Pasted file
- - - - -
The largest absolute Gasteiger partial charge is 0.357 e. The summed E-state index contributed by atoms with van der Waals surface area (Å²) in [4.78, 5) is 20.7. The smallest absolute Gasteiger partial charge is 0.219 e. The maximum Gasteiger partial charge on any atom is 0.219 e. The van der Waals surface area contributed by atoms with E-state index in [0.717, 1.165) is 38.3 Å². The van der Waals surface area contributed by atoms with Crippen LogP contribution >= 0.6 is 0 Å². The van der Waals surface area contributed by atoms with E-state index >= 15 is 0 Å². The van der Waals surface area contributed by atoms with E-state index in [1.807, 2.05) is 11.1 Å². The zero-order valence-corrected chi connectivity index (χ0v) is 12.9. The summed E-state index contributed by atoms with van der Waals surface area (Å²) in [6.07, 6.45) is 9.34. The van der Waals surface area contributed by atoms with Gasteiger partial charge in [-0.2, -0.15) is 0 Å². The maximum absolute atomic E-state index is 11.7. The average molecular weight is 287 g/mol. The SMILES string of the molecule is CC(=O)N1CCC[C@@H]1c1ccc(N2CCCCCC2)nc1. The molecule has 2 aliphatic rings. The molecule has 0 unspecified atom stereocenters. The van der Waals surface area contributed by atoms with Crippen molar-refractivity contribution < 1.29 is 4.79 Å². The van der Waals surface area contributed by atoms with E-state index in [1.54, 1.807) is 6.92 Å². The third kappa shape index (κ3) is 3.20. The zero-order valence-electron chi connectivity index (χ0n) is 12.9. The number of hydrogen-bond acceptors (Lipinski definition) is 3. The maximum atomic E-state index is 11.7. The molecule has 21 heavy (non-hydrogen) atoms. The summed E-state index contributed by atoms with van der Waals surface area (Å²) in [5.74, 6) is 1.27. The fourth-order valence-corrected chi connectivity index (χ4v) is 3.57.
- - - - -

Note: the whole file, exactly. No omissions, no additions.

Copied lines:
The largest absolute Gasteiger partial charge is 0.357 e. The summed E-state index contributed by atoms with van der Waals surface area (Å²) in [4.78, 5) is 20.7. The smallest absolute Gasteiger partial charge is 0.219 e. The maximum Gasteiger partial charge on any atom is 0.219 e. The van der Waals surface area contributed by atoms with E-state index in [0.717, 1.165) is 38.3 Å². The van der Waals surface area contributed by atoms with Crippen LogP contribution >= 0.6 is 0 Å². The van der Waals surface area contributed by atoms with E-state index >= 15 is 0 Å². The van der Waals surface area contributed by atoms with E-state index in [1.807, 2.05) is 11.1 Å². The zero-order valence-corrected chi connectivity index (χ0v) is 12.9. The summed E-state index contributed by atoms with van der Waals surface area (Å²) in [6.07, 6.45) is 9.34. The van der Waals surface area contributed by atoms with Gasteiger partial charge in [-0.2, -0.15) is 0 Å². The maximum absolute atomic E-state index is 11.7. The average molecular weight is 287 g/mol. The SMILES string of the molecule is CC(=O)N1CCC[C@@H]1c1ccc(N2CCCCCC2)nc1. The molecule has 2 aliphatic rings. The molecule has 0 unspecified atom stereocenters. The van der Waals surface area contributed by atoms with Crippen molar-refractivity contribution < 1.29 is 4.79 Å². The van der Waals surface area contributed by atoms with E-state index in [1.54, 1.807) is 6.92 Å². The third kappa shape index (κ3) is 3.20. The zero-order valence-electron chi connectivity index (χ0n) is 12.9. The number of hydrogen-bond acceptors (Lipinski definition) is 3. The maximum atomic E-state index is 11.7. The molecule has 21 heavy (non-hydrogen) atoms. The summed E-state index contributed by atoms with van der Waals surface area (Å²) in [5.74, 6) is 1.27. The fourth-order valence-corrected chi connectivity index (χ4v) is 3.57.